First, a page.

6. 6. Do You Need a Strategy?
    7. 7. This is What We are Facing 7 Reduce Security Risk Improve End-User Productivity Increase Operation Efficiencies  Over 15 billion devices by 2015, with average worker with 3 devices  New workspace: anywhere, anytime  71% of Gen Y workforce do not obey policies  60% will download sensitive data on a personal device End – User Behaviours IT Trends  Must control the multiple devices and guests  Security: Top concern for BYOD  Mobile malware quadrupled (from 2010 to 2012)  IT consumed with network fragmentation
    8. 8. The BYOD Spectrum 8 Denied or Restricted Allowed Encouraged Mandated Environment requires tight control: Corp Only Device Mfg Environment Trading Floor Classified Gov Networks Traditional Enterprise Focus on basic services, easy access, almost anybody Broader Device Types But Internet Only Edu Environment Public Institutions Simple Guest Enable differentiated services, on-boarding with security but no ownership Multiple Device Types + Access Methods, VDI Healthcare Early BYOD Enterprise Adopters Contractors Corp native apps, new services, full control Multiple Device Types Corp Issued, MDM Innovative Enterprises Retail on Demand Mobile Sales Service (Video, Collaboration, etc)
    9. 9. Creating a Desktop BYOD Strategy
    10. 10. Five Steps to Create a BYOD Strategy 10 Step 1 Develop a Business Plan Step 2 Segment the Workforce Step 3 Create a Service Strategy Step 4 Define the Policy Step 5 Develop User Support Model
    11. 11. Step 1: Developing a Business Case Calculate an ROI for multiple scenarios 11 Operating Cost Potential Savings Return on Investment Current TCO Upfront Investment  Calculate the Total Cost of Ownership for existing fleet  Include OS, Software, Hardware, Security, Asset Management, Support, Storage, Lost & Stolen Devices  Add the upfront investment required to move to BYOD  Include VDI, licensing, software & content virtualisation, infrastructure, resource costs  Add the ongoing costs of a BYOD program  Include all incremental costs to deliver BYOD  Include tax implications of any employee allowance  Subtract the savings that can be generated in each TCO line item through BYOD  Include savings generated by retiring old services  Calculate potential ROI then adjust the elements of your strategy to model multiple scenarios  Model different scope, timing, employee entitlements
    12. 12. Step 2: Workforce Segmentation 12 Work Styles Workstation Anchored Local Collaborator Remote WorkerHighly Mobile Offsite External  Select some key dimensions to segment the workforce (e.g. 'need for mobility‟ & „need for support‟)  Group users based on common “work styles” regardless of role and department  Identify common use cases that apply to each set of users
    13. 13. Step 3: Creating a Service Strategy Map Workforce Segments to Planned Service Offerings 13 Corporate Laptop VDI End Point Mobile Device Non-Corp Laptop Workstation Anchored Local Collaborator Remote Worker Highly Mobile Offsite External Prioritise Use Cases for Implementation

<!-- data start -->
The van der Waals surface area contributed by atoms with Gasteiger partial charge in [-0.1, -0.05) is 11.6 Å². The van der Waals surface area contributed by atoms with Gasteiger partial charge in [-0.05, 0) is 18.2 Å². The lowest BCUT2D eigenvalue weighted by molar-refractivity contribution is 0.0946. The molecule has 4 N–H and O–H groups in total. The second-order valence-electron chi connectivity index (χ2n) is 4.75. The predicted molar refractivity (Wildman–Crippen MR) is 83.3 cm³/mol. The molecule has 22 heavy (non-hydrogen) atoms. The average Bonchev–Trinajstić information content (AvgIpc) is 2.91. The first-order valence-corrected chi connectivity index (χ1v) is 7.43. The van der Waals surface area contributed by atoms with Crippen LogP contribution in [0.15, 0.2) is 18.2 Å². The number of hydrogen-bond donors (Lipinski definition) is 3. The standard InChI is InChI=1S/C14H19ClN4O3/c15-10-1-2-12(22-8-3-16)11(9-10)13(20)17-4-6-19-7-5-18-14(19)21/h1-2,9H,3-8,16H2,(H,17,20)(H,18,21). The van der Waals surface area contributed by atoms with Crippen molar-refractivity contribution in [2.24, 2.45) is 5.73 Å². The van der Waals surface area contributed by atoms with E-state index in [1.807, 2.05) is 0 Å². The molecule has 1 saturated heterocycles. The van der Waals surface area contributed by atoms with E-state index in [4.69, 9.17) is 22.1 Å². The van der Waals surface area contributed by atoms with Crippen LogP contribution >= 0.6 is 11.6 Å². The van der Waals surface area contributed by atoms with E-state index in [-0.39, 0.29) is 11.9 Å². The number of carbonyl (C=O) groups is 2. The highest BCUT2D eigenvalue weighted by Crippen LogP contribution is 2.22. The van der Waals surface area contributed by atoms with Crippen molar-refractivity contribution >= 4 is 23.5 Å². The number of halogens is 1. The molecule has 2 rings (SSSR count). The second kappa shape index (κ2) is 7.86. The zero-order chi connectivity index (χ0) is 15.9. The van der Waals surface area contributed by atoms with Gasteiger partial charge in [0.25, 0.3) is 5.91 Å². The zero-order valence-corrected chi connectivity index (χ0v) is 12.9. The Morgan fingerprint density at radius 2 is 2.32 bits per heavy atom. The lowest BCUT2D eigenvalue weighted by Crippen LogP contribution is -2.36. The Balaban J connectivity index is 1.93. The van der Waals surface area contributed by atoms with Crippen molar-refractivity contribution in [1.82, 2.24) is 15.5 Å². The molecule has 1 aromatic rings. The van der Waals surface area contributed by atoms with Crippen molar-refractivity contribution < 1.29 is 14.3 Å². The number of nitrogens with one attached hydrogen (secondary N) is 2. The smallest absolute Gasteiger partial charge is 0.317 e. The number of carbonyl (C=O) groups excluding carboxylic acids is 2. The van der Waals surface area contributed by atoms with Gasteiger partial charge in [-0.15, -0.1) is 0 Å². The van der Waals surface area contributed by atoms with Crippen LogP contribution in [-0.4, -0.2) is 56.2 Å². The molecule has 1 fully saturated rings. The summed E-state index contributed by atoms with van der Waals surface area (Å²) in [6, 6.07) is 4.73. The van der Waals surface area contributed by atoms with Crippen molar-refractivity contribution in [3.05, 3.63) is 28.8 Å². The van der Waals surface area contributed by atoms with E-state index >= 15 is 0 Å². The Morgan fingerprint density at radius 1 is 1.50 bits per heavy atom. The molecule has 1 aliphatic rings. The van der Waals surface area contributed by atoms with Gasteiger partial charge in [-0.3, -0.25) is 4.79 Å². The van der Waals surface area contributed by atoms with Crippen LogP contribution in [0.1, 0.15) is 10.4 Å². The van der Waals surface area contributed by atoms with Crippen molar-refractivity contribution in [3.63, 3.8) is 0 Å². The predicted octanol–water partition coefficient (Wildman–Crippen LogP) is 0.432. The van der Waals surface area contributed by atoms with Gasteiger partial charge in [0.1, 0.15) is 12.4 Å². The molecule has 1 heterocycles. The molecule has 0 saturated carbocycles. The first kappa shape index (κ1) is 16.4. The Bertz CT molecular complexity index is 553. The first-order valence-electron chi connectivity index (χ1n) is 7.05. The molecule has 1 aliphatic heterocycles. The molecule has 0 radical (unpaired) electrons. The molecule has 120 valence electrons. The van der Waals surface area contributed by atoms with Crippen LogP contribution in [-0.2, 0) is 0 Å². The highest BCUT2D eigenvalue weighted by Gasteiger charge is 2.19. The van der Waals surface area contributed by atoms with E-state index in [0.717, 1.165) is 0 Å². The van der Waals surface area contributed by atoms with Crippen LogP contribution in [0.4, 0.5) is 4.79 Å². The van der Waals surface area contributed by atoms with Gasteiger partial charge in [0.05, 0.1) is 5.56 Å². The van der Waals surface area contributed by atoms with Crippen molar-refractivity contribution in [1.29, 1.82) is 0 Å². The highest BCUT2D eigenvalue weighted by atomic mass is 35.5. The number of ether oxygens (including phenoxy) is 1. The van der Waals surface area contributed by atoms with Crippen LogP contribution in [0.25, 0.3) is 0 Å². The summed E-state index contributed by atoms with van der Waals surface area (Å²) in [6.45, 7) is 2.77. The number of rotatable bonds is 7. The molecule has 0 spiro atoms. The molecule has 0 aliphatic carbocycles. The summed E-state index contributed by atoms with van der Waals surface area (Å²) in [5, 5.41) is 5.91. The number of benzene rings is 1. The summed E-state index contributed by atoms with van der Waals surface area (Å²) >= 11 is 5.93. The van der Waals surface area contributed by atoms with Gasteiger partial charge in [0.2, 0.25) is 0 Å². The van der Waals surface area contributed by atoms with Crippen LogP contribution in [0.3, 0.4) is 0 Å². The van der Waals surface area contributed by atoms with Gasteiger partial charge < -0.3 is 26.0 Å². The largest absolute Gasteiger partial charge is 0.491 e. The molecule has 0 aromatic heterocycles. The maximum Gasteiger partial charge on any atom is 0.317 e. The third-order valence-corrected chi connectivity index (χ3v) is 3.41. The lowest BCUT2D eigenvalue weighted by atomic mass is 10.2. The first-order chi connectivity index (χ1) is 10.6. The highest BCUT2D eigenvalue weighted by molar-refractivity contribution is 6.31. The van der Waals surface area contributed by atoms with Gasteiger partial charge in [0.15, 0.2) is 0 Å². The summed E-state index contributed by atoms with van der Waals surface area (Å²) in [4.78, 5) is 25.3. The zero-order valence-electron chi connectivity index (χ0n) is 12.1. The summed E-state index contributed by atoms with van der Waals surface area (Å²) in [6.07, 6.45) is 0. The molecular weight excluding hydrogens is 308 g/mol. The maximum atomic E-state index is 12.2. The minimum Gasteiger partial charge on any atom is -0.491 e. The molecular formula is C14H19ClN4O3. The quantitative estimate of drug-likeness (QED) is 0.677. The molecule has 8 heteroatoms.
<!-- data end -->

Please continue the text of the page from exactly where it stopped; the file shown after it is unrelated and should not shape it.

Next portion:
14. 14. Step 4: Defining the Policy BYOD Policy Design 14  Designing the right policies is critical to controlling costs - 86% of BYOD costs are non-device- related 1  IT should drive the policy design however buy-in needed from HR, Finance, Tax, Legal, and Corporate Security  Policy must define minimum acceptable standards for Hardware, Operating System, and Security software  A clear entitlement policy is necessary to ensure the right tools and services are offered to the right users for the right cost  Rules of Use are necessary to set clear expectations around user behaviours
    15. 15. 15 Corporate Rules of Use 1) Allows Business to remotely wipe the device 2) Requires an acceptable password and 10 minute timeout 3) Require users to immediately report a lost or stolen device.  All users must accept rules of use when signing up for service  Trade off between employee trust and IT control  There is no IT jargon – the rules are simple for end- users to understand Step 4: Defining the Policy BYOD Rules of Use
    16. 16. 16 Corporate Policies  Service Entitlement  Rules of Use  Device Purchase Local Directives • Geography • Business Functions Approvals  MD for Policy Variations  Manager for Individual Liable  Employee for Self Support Agreement Step 4: Defining the Policy BYOD Policy Implementation
    17. 17. 17  BYOD without a corresponding strategy generates more work for IT – 80% of IT respondents had increased support workloads from consumerisation 1  IT budgets are not scaling at the same rate  A new support model is required:  IT supports connectivity problems and issues with the corporate applications and the operating system  Hardware support provided by device manufacture or user  Community support forums for knowledge sharing and best practices Step 5: Developing a User Support Model Designing a Support Model 1. 2011 IDC Consumerization of IT Study
    18. 18. Conclusions Key Takeaways 18 1. BYOD is happening - with or without IT 2. Position IT as an enabler - not a barrier 3. Leverage the BYOD trend and target high value use cases 4. Test the waters first before wide-scale deployment 5. Find your right balance between security and client experience 6. Leverage the latest tools out there: eg) MDM and Posture Assessment